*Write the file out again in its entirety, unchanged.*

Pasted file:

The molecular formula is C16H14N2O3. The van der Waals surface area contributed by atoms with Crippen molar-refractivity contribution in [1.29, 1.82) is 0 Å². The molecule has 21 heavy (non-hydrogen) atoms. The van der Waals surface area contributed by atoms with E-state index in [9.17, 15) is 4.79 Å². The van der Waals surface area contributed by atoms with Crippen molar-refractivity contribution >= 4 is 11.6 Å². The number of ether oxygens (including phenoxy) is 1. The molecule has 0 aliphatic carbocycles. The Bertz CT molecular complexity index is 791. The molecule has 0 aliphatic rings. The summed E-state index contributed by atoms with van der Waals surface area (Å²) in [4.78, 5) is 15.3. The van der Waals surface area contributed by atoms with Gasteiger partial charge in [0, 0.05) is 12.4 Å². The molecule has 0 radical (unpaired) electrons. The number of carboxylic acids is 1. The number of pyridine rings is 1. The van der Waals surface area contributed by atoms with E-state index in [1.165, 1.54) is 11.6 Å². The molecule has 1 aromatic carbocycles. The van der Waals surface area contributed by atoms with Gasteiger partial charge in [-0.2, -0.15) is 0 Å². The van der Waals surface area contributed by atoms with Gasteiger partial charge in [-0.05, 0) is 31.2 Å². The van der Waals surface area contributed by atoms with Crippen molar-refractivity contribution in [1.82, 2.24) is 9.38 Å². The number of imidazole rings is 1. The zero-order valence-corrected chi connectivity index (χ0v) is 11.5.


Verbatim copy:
The molecular formula is C16H14N2O3. The van der Waals surface area contributed by atoms with Crippen molar-refractivity contribution in [1.29, 1.82) is 0 Å². The molecule has 21 heavy (non-hydrogen) atoms. The van der Waals surface area contributed by atoms with E-state index in [9.17, 15) is 4.79 Å². The van der Waals surface area contributed by atoms with Crippen molar-refractivity contribution >= 4 is 11.6 Å². The number of ether oxygens (including phenoxy) is 1. The molecule has 0 aliphatic carbocycles. The Bertz CT molecular complexity index is 791. The molecule has 0 aliphatic rings. The summed E-state index contributed by atoms with van der Waals surface area (Å²) in [4.78, 5) is 15.3. The van der Waals surface area contributed by atoms with Gasteiger partial charge in [0, 0.05) is 12.4 Å². The molecule has 0 radical (unpaired) electrons. The number of carboxylic acids is 1. The number of pyridine rings is 1. The van der Waals surface area contributed by atoms with E-state index in [1.165, 1.54) is 11.6 Å². The molecule has 1 aromatic carbocycles. The van der Waals surface area contributed by atoms with Gasteiger partial charge in [-0.2, -0.15) is 0 Å². The van der Waals surface area contributed by atoms with Gasteiger partial charge in [-0.05, 0) is 31.2 Å². The van der Waals surface area contributed by atoms with Crippen molar-refractivity contribution in [1.82, 2.24) is 9.38 Å². The number of imidazole rings is 1. The zero-order valence-corrected chi connectivity index (χ0v) is 11.5.